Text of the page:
1. Or use that ServiceAccount in your PipelineRun (in run.yaml):
   apiVersion: tekton.dev/v1beta1
   kind: PipelineRun
   metadata:
     name: demo-pipeline
     namespace: default
   spec:
     serviceAccountName: build-bot
     pipelineRef:
       name: demo-pipeline
  1. Execute the Run:
   kubectl apply --filename secret.yaml serviceaccount.yaml run.yaml

When the Run executes, before steps execute, a ~/.docker/config.json will be generated containing the credentials configured in the Secret, and these credentials are then used to authenticate when retrieving any PipelineResources.

Kubernetes’s Docker registry’s secret

Kubernetes defines two types of secrets for Docker registries : the old format kubernetes.io/dockercfg and the new kubernetes.io/dockerconfigjson. Tekton supports those secrets in addition to the one described above.

  1. Define a Secret from a Docker client configuration file, as documented in Pull an Image from a Private Registry
   kubectl create secret generic regcred \
    --from-file=.dockerconfigjson=<path/to/.docker/config.json> \
    --type=kubernetes.io/dockerconfigjson
  1. Instruct a ServiceAccount to use this Secret:
   apiVersion: v1
   kind: ServiceAccount
   metadata:
     name: build-bot
   secrets:
     - name: regcred
  1. Use that ServiceAccount in your TaskRun:
   apiVersion: tetkon.dev/v1beta1
   kind: TaskRun
   metadata:
     name: build-with-basic-auth
   spec:
     serviceAccountName: build-bot
     steps:
     ...
  1. Execute the build:
   kubectl apply --filename secret.yaml --filename serviceaccount.yaml --filename taskrun.yaml

When this TaskRun executes, before the steps are getting executed, a ~/.docker/config.json will be generated containing the credentials configured in the Secret, and these credentials are then used to authenticate with the Docker registry.

If both kubernetes.io/* and tekton flavored basic authentication secret are provided, tekton will merge the credentials from those two ; tekton flavored credentials taking precedence over kubernetes.io/dockerconfigjson (or kubernetes.io/dockercfg) ones.

Guiding credential selection

A Run might require many different types of authentication. For instance, a Run might require access to multiple private Git repositories, and access to many private Docker repositories. You can use annotations to guide which secret to use to authenticate to different resources, for example:

apiVersion: v1
kind: Secret
metadata:
  annotations:
    tekton.dev/git-0: https://github.com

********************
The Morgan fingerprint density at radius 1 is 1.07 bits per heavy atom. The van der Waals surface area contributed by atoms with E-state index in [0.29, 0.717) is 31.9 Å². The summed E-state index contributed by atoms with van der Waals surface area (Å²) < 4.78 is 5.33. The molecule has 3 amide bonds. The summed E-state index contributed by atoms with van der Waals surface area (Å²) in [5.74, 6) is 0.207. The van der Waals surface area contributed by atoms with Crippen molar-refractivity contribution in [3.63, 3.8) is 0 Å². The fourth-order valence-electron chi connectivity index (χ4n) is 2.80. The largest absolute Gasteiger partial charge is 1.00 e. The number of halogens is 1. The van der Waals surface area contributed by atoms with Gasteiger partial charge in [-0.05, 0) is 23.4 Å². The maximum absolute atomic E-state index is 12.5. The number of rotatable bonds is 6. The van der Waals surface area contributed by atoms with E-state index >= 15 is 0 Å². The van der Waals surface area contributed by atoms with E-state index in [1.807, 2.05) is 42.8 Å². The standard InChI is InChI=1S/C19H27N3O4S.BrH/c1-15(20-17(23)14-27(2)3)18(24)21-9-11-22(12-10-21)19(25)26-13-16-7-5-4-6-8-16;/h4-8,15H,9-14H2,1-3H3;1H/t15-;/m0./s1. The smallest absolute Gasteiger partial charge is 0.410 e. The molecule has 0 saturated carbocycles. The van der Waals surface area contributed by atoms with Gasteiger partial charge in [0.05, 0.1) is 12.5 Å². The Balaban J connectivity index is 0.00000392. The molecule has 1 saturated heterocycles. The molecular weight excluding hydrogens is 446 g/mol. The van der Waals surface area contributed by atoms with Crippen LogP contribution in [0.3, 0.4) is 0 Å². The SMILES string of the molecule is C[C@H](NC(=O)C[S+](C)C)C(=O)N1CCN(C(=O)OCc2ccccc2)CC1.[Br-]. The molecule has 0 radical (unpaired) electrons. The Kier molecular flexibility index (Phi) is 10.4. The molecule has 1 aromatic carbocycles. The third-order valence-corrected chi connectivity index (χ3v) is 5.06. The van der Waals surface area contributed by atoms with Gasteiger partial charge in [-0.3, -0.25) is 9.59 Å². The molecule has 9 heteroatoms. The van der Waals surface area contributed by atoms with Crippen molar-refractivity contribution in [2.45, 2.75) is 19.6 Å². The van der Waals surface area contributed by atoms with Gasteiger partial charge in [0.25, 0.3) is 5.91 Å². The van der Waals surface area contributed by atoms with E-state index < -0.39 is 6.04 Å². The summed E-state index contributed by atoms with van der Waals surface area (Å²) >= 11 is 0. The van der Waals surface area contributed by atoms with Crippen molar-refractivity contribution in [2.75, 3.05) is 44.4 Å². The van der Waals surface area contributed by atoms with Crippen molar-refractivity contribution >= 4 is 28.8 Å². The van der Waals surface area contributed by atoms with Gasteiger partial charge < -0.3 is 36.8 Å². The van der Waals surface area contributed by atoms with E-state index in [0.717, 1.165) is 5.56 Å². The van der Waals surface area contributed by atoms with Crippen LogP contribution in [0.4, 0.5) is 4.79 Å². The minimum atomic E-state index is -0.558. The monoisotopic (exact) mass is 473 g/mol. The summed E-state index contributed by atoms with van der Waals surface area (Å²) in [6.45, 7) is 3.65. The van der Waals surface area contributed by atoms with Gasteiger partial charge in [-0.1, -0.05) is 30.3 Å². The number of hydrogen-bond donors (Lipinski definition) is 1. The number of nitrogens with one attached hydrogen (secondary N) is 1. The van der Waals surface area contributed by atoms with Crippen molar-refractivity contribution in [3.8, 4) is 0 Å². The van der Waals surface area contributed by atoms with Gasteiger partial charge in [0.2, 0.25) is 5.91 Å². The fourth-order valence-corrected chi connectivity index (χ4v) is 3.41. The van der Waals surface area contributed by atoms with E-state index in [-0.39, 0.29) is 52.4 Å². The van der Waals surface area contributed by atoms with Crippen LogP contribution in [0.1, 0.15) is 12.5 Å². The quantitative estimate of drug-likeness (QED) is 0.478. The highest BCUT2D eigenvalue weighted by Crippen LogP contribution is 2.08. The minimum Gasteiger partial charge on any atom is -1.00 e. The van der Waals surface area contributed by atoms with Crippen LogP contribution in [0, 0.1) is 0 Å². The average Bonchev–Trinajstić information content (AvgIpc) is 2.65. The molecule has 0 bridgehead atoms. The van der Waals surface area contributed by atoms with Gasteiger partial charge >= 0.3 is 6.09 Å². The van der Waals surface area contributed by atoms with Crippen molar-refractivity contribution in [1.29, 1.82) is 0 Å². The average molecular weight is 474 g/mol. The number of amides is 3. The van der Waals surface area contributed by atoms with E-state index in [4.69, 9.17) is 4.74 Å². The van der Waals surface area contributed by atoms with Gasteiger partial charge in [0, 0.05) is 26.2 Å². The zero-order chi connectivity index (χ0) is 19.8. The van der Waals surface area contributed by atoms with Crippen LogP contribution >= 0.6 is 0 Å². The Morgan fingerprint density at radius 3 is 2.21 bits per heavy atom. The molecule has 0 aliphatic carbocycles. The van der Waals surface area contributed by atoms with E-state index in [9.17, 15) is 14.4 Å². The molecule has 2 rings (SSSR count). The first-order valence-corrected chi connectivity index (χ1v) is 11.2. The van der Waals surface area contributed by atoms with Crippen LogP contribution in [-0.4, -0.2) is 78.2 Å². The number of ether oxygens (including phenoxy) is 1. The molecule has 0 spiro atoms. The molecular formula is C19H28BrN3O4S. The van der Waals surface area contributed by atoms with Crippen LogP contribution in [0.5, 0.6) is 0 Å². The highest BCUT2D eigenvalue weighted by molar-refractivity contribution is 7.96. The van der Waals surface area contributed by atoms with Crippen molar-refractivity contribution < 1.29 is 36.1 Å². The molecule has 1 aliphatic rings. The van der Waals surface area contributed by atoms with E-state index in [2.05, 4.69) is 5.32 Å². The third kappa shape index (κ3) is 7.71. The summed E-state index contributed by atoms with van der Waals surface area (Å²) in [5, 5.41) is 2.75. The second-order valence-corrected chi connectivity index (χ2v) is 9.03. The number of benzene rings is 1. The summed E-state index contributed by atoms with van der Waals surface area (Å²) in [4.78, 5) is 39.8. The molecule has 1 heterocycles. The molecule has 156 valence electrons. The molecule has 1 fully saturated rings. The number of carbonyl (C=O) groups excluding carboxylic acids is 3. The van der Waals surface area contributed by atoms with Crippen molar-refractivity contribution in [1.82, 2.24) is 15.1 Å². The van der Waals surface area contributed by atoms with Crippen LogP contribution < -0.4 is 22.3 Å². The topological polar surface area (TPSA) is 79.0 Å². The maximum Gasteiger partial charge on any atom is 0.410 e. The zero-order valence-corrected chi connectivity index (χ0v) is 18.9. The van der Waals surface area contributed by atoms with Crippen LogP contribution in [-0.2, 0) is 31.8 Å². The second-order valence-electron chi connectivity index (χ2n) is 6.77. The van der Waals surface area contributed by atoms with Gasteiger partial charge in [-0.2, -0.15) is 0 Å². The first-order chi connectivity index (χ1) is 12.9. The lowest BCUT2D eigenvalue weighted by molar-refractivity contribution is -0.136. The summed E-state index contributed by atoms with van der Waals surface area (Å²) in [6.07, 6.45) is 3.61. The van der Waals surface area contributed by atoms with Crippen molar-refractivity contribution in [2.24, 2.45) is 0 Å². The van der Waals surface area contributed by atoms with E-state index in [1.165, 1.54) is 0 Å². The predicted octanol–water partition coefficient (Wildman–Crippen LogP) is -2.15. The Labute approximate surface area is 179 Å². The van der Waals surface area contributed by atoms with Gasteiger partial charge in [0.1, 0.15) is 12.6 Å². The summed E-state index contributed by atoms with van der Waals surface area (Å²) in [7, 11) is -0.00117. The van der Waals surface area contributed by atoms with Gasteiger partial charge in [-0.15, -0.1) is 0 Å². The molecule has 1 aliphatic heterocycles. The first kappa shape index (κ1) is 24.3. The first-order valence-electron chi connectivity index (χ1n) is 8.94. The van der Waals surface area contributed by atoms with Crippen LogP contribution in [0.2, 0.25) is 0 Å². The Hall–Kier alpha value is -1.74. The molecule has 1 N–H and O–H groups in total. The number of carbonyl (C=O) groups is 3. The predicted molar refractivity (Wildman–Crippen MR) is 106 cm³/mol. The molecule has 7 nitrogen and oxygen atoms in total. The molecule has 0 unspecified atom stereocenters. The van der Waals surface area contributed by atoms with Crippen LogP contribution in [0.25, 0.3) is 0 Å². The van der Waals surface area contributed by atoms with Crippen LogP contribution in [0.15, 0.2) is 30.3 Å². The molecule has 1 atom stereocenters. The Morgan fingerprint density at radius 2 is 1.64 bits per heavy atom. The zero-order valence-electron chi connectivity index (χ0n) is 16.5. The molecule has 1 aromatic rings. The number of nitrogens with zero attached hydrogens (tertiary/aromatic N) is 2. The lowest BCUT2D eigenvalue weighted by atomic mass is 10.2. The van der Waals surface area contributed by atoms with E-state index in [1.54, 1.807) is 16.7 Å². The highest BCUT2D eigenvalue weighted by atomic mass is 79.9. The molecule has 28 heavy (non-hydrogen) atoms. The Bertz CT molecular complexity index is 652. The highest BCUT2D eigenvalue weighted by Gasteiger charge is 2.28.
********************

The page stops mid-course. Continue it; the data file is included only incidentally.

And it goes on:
tekton.dev/git-1: https://gitlab.com
    tekton.dev/docker-0: https://gcr.io
type: kubernetes.io/basic-auth
stringData:
  username: <cleartext non-encoded>
  password: <cleartext non-encoded>

This describes a “Basic Auth” (username and password) secret that should be used to access Git repos at github.com and gitlab.com, as well as Docker repositories at gcr.io.

Similarly, for SSH:

apiVersion: v1
kind: Secret
metadata:
  annotations:
    tekton.dev/git-0: github.com
type: kubernetes.io/ssh-auth
data:
  ssh-privatekey: <base64 encoded>
  # This is non-standard, but its use is encouraged to make this more secure.
  # Omitting this results in the server's public key being blindly accepted.
  known_hosts: <base64 encoded>

This describes an SSH key secret that should be used to access Git repos at github.com only.

Credential annotation keys must begin with tekton.dev/docker- or tekton.dev/git-, and the value describes the URL of the host with which to use the credential.

Using credentials as non-root user

For a number of reasons you may need to use the credentials described in this doc in non-root contexts:

  • Your platform may randomize the user and/or groups that your containers run as.
  • The Steps of Tasks that you use may define a non-root securityContext.
  • Tasks themselves may specify non-root securityContexts applied to all Steps.

Running as a non-root user has several effects that need to be accounted for when using the credentials mounted with the process described above:

  1. Certain credential types (SSH/git) require that the user have a valid home directory defined in /etc/passwd. Just having a random UID but no home directory will result in SSH erroring out.
  2. Credentials may need to be moved or symlinked from the $HOME directory that Tekton defines (/tekton/home) to the correct home directory for your user. This is true for SSH, which ignores the $HOME environment variable completely.

For an example of using SSH credentials in a non-root securityContext, see the authenticating-git-commands example.

Implementation details

Docker basic-auth

Given URLs, usernames, and passwords of the form: https://url{n}.com, user{n}, and pass{n}, generate the following for Docker:

=== ~/.docker/config.json ===
{
  "auths": {
    "https://url1.com": {
      "auth": "$(echo -n user1:pass1 | base64)",
      "email": "not@val.id",
    },
    "https://url2.com": {
      "auth": "$(echo -n user2:pass2 | base64)",
      "email": "not@val.id",
    },
    ...
  }
}

Docker doesn’t support kubernetes.io/ssh-auth, so annotations on these types are ignored.

Git basic-auth

Given URLs, usernames, and passwords of the form: https://url{n}.com, user{n}, and pass{n}, generate the following for Git:

=== ~/.gitconfig ===
[credential]
    helper = store
[credential "https://url1.com"]
    username = "user1"
[credential "https://url2.com"]
    username = "user2"
...
=== ~/.git-credentials ===
https://user1:pass1@url1.com
https://user2:pass2@url2.com
...

Git ssh-auth

Given hostnames, private keys, and known_hosts of the form: url{n}.com, key{n}, and known_hosts{n}, generate the following for Git:

=== ~/.ssh/id_key1 ===
{contents of key1}
=== ~/.ssh/id_key2 ===
{contents of key2}
...
=== ~/.ssh/config ===
Host url1.com
    HostName url1.com
    IdentityFile ~/.ssh/id_key1
Host url2.com
    HostName url2.com
    IdentityFile ~/.ssh/id_key2
...
=== ~/.ssh/known_hosts ===
{contents of known_hosts1}
{contents of known_hosts2}
...

Note: When known_hosts is not provided, Tekton will configure SSH to accept any public key that is returned on its first request to the server. This is implemented by setting git’s core.sshCommand to ssh -o StrictHostKeyChecking=accept-new.

Least privilege

The secrets as outlined here will be stored into $HOME (by convention the volume: /tekton/home), and will be available to Source and all Steps.

For sensitive credentials that should not be made available to some steps, do not use the mechanisms outlined here. Instead, the user should declare an explicit Volume from the Secret and manually VolumeMount it into the Step.


Except as otherwise noted, the content of this page is licensed under the Creative Commons Attribution 4.0 License, and code samples are licensed under the Apache 2.0 License.


Last modified January 1, 0001